As the new federal Liberal housing minister, Ahmed Hussen, is sworn in, he will be in charge of a key platform promise for the re-elected Liberal government to address the housing needs of Canadians by committing $1 billion to see more rent-to-own housing opportunities.
But critics say it may not be enough to make housing more affordable for residents of Ottawa and other parts of the country.
Carolyn Whitzman, a housing and social policy consultant and an adjunct professor at the University of Ottawa, thinks the Liberal plan is not big enough to tackle the affordability gap facing many Canadians.
“What it might do is have a few little trial projects that will help … 3,000, 2,000 households across the country,” she said.
The Liberal plan would allow tenants to buy the home they rent. Their aim is for renters to be able to pay less than market rate so they can save for a down payment on a property. Landlords would have to commit to ownership in under five years.
Whitzman explained that unless the government poured hundreds of billions into the program, it would not have a significant effect on affordability of home-ownership for the vast majority of Canadians. The small-scale housing initiatives that the federal government seems to prefer are “just nibbling at the edge of the huge problem,” Whitzman says.
A report by the City of Ottawa shows nearly 40 per cent of renters spend more than a third of their income on housing. The Canada Mortgage and Housing Corporation defines affordability as spending less than 30 per cent of income on one’s home.
In the housing crisis in Canada, Whitzman said, there are two issues that stand out.
“One of them is unaffordable home-ownership, and that one is not going to be solved quickly or easily. The second is making renting less horrible for people.”
One issue that can make renting an undesirable housing option for Ottawa residents is how units that were first occupied after 2018 are not subject to Ontario’s rent control rules. Kaite Burkholder Harris, the executive director of the Alliance to End Homelessness Ottawa, says that this gives landlords have the freedom to increase rent as much as they want when a lease is renewed, “which is really scary when you think about how many people that might throw out onto the street.”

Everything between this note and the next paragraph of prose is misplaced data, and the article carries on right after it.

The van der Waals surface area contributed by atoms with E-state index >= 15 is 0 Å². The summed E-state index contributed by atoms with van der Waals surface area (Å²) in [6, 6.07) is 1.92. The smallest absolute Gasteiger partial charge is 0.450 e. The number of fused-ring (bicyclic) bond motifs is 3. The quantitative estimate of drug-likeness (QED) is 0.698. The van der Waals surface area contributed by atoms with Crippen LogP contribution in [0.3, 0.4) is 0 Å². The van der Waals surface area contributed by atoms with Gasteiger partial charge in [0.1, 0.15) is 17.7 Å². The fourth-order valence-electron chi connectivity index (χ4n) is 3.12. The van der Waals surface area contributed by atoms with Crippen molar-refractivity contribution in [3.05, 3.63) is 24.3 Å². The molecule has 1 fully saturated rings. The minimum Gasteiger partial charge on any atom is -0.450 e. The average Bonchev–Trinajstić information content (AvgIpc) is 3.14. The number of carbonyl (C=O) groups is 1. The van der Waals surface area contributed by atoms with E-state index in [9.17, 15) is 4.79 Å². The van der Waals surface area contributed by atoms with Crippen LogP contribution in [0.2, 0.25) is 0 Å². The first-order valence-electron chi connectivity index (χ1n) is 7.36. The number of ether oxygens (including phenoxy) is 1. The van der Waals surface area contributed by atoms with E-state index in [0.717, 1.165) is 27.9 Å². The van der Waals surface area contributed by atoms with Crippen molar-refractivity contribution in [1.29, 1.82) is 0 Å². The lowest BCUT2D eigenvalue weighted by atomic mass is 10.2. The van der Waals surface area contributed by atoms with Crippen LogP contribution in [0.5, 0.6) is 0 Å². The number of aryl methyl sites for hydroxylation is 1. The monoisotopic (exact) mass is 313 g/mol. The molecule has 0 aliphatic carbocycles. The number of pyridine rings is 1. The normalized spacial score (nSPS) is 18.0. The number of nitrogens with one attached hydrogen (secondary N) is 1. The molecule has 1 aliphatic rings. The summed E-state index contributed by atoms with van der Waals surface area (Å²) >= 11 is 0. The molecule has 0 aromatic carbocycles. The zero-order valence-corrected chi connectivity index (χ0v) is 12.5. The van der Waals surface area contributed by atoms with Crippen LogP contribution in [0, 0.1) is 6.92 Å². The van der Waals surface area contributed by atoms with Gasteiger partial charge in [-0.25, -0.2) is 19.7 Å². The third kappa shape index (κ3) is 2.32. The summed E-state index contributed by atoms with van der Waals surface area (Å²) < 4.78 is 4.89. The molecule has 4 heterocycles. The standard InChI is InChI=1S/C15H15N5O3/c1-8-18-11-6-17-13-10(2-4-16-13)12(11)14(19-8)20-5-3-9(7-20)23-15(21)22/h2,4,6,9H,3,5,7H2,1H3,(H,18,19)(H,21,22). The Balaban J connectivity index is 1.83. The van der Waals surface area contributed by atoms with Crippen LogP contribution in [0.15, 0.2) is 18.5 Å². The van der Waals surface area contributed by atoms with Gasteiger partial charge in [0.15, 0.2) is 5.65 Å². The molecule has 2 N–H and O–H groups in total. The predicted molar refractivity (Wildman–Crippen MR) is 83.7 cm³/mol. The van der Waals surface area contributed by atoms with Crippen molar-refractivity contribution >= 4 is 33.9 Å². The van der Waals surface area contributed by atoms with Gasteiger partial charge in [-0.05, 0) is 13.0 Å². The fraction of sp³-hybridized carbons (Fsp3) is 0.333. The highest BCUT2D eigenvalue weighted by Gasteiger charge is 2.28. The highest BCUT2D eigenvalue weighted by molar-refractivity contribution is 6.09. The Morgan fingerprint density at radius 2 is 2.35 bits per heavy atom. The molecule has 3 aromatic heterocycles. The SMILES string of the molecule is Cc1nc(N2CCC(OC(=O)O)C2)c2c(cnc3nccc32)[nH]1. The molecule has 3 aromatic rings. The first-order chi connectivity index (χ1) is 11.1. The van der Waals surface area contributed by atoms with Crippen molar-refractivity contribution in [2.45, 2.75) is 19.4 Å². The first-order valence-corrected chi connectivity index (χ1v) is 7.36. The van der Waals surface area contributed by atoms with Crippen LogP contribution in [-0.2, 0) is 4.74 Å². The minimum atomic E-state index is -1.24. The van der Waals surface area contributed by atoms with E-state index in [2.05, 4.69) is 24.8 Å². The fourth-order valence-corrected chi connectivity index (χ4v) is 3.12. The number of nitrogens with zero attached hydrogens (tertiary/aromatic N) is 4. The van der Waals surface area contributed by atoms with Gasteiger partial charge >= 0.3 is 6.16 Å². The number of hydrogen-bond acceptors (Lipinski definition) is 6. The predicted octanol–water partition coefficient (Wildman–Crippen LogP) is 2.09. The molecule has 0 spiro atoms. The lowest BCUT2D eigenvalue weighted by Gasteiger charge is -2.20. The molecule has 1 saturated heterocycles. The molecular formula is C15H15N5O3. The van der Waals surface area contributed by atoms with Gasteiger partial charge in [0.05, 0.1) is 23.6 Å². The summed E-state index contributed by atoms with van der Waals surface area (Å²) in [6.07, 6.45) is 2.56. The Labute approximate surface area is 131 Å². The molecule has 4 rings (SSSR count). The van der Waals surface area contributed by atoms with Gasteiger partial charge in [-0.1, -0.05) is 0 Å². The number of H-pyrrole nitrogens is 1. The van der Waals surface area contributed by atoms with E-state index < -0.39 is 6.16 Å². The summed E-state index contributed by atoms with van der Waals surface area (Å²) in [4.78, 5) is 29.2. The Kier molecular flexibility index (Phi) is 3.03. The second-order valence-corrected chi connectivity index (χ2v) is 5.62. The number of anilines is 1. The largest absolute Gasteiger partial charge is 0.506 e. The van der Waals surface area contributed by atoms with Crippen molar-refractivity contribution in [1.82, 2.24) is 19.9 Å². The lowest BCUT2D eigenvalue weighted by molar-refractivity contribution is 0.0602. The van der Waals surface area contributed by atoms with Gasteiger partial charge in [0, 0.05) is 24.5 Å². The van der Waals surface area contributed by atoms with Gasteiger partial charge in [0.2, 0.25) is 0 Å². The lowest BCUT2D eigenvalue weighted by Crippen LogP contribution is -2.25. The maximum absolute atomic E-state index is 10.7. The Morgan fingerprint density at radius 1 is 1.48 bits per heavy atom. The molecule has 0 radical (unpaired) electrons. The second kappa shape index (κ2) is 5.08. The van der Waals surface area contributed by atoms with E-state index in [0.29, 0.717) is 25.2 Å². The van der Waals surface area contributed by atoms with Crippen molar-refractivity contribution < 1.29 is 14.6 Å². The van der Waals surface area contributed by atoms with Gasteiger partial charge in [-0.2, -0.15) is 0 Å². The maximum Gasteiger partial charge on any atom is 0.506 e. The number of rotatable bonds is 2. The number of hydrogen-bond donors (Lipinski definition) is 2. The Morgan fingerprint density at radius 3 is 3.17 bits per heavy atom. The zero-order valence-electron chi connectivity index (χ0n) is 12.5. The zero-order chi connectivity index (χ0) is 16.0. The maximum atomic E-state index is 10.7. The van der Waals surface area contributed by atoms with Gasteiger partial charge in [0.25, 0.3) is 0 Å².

Whitzman said that unless you have wealthy parents, buying your own home will stay unaffordable for the foreseeable future. Measures such as a capital gains tax on all real estate sales, or an impactful wealth tax on homes could lower market prices enough for the next generation of adults to afford their own homes. It is unlikely any of this would be part of a future housing plan, Whitzman says. She explained that these initiatives would hurt anyone using their home’s value as a retirement plan.
“That’s why the federal government would find it politically disastrous to address the issues that have raised home prices in relation to income, by say, two or three times since the 1980s.”
“I’d like to say that there’s an easy solution to the absence of home ownership possibilities for people in their 20s and 30s. I have to say that the rent-to-own scheme isn’t it.”
The government’s other option to address the housing crisis, Whitzman said, is to make renting more stable and affordable by investing in non-profit housing on a large scale, which Canada has done before. “Non-profit housing was about 10 per cent of housing being created in the ’70s. Now it’s less than one per cent.”
Non-profit housing needs to be an essential part of an affordability strategy, according to Burkholder Harris. She said that even the rent subsidies that some low-income Canadians receive can fail to make private housing affordable.
“What we’ve seen in some communities is that landlords know the money is out there, so they increase the prices,” said Burkholder Harris. She said that this makes rent subsides less effective because they cover a smaller portion of rent than intended.
Burkholder Harris thinks that leaving housing up to market forces can fail to provide the best outcome for people.
“We assume the economy will support people, whereas I think it’s often in reverse.”
Looking at housing in other countries can give us an idea of what Ottawa might be like if more residents lived in rental units. In Switzerland, Germany and Austria, for example, where current homeownership rates sit at less than 50 per cent (compared to Ottawa’s rate of 67 per cent), people can enter into long-term leases that make renting a stable option.
“So maybe what the federal government needs to do is bite the bullet and be honest and say ‘we need a lot more rental housing in order to have affordable rental housing,’” said Whitzman. “The real question is how is Canada going to move towards that?”
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